Already passed in the Assembly, a new bill proposing to make 5-year-old kindergarten a requirement before moving onto first grade heads to the Senate floor today.
Although the specific requirements to complete kindergarten are not set in stone, it will include attending class regularly. According to Julie Laundrie, spokesperson for Sen. Jon Erpenbach, D-Middleton, attendance guidelines for kindergarten will be similar to those of other Wisconsin public schools.
According to the U.S. Department of Education, currently almost all children are enrolled in a private or public kindergarten before they attend first grade.
However, the bill, authored by Sen. Spencer Coggs, D-Milwaukee, aims to encourage parents to regularly take their children to kindergarten, which supporter Sen. Robert Jauch, D-Poplar, says is an important educational foundation.
“Kindergarten is the foundation for everything a child learns,” Jauch said. “It assures good social interaction and helps cement learning tools children will rely upon as they go through school.”
However, not all senators agree with the bill’s purpose. Sen. Glenn Grothman, R-West Bend, said school districts are seeing many parents enroll their kids in kindergarten, but the kids do not show up at an acceptable rate, something he said parents should not be punished for.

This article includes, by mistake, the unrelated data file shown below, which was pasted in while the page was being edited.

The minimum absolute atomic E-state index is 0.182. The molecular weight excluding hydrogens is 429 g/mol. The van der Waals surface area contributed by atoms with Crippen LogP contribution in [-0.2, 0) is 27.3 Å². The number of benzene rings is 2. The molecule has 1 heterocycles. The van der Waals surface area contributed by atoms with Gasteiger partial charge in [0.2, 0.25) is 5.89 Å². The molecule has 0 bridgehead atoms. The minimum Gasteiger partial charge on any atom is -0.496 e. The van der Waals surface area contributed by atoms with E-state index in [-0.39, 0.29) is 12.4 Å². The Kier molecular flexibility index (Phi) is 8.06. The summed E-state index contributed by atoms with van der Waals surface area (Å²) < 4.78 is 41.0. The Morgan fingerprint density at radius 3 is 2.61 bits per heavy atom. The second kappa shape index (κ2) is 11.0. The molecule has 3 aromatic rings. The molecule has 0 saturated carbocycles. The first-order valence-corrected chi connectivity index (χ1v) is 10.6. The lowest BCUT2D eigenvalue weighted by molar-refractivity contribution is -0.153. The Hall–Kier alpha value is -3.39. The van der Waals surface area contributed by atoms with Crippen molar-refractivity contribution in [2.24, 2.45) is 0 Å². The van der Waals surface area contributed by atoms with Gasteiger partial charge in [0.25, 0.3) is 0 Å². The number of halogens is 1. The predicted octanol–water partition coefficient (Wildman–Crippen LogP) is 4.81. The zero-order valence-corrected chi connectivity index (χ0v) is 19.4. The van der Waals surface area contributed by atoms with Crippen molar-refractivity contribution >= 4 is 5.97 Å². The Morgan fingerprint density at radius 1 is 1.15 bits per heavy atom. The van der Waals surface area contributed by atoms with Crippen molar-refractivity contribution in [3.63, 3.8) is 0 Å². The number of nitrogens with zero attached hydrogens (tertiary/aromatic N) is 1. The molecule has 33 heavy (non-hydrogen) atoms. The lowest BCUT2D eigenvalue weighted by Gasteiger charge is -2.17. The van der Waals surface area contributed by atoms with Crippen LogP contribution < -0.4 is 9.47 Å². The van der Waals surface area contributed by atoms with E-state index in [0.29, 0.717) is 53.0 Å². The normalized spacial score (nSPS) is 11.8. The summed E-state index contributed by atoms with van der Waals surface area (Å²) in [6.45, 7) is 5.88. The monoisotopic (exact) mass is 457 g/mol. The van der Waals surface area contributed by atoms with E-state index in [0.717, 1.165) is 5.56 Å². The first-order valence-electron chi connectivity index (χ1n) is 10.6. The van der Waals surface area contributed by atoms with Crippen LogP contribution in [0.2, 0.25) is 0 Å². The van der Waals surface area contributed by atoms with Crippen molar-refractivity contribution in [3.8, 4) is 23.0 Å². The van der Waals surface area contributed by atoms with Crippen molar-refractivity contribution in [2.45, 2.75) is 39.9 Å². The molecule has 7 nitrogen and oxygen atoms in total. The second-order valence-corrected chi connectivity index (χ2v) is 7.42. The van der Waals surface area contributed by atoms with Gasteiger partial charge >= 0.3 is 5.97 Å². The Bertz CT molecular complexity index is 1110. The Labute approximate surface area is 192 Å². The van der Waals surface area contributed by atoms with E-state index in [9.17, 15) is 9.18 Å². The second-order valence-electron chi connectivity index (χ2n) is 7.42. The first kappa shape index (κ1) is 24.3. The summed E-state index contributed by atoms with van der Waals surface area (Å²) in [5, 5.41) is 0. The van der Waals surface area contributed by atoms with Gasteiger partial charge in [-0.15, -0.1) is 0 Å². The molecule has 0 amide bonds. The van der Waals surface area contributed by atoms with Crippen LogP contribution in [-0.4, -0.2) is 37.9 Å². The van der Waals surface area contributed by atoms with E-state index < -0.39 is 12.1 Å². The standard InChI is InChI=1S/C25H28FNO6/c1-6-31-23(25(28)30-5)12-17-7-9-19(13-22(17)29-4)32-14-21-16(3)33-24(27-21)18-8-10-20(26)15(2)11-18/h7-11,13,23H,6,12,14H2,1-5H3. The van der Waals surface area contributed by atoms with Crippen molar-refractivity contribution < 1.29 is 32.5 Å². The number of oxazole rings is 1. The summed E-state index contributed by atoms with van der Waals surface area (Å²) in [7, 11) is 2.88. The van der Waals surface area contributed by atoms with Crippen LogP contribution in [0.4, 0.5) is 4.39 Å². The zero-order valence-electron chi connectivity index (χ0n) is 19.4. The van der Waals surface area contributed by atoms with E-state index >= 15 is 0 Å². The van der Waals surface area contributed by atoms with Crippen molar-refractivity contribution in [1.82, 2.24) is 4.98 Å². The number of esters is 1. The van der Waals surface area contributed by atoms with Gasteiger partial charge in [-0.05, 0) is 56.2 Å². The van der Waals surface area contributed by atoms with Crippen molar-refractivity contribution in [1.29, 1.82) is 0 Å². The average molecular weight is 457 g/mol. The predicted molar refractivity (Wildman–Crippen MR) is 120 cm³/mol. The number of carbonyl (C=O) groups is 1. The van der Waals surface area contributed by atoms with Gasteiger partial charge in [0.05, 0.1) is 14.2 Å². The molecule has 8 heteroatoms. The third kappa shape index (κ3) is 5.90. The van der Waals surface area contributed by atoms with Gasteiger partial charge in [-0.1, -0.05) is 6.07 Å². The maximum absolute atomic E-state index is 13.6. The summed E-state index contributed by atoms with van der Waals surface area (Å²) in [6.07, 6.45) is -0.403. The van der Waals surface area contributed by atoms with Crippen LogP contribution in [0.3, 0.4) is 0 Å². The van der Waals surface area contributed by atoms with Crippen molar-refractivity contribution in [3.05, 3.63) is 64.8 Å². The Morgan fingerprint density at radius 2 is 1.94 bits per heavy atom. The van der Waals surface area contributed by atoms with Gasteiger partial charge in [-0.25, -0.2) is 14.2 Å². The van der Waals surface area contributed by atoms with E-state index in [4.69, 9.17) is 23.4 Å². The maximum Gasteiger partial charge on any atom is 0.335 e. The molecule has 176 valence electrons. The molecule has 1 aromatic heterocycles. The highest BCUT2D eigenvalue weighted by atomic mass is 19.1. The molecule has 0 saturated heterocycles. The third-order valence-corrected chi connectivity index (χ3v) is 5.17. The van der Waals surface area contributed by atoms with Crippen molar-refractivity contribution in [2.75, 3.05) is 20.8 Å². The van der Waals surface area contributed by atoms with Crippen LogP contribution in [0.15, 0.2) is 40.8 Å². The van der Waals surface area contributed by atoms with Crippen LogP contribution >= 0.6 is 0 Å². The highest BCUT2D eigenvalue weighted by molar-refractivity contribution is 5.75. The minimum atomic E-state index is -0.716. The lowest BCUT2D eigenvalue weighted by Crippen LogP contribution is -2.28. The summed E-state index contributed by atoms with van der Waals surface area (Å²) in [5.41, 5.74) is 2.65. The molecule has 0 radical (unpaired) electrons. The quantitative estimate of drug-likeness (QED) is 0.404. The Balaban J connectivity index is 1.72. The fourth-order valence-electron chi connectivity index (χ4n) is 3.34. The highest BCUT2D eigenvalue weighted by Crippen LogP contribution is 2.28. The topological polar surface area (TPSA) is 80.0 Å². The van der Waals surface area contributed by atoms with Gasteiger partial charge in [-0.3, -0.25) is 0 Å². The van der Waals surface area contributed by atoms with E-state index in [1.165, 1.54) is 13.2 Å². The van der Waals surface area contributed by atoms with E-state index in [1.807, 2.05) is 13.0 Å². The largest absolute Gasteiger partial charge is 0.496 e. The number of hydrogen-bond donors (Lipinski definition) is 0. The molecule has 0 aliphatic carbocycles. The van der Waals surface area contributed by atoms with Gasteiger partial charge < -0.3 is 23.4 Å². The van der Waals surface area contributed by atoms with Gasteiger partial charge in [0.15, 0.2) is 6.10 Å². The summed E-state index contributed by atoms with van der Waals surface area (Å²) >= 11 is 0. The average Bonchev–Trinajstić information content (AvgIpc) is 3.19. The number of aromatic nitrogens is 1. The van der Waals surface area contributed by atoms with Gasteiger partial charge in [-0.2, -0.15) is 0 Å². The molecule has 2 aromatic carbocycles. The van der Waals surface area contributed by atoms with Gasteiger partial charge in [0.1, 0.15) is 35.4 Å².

Furthermore, Grothman said he opposes the bill because he believes parents should have a choice in their child’s education and this bill restricts that choice.
“Some parents like to take care of their own children. There is no reason why they shouldn’t be able to do that,” Grothman said.
Still, many believe attending kindergarten is important for a child’s future success. Christina Brey, spokesperson for the Wisconsin Education Association Council, an organization made up of teachers and education support professionals, said WEAC strongly supports the bill because it tells parents who enroll their kids in kindergarten they need to attend class at a constant rate, something that will ultimately be better for students.
“A kid’s attendance, even at an early age of schooling, sets the pattern for future years,” Brey said. “A child with a better educational experience and better attendance will be more successful.”
Jauch agrees and said in a changing education system that demands more of students, completion of kindergarten should be required.
“It’s a common sense necessity to make certain children are well-prepared and are able to keep up with classmates,” he said.
This is reinforced by a study from the U.S. Department of Education showing a 10-point increase in reading scores and an eight-point increase in math scores between kindergarten students in the fall and later in the spring.
Many supporters, including Brey, are expecting the bill to pass.
“We’re very hopeful our legislators will see the importance of the bill,” Brey said.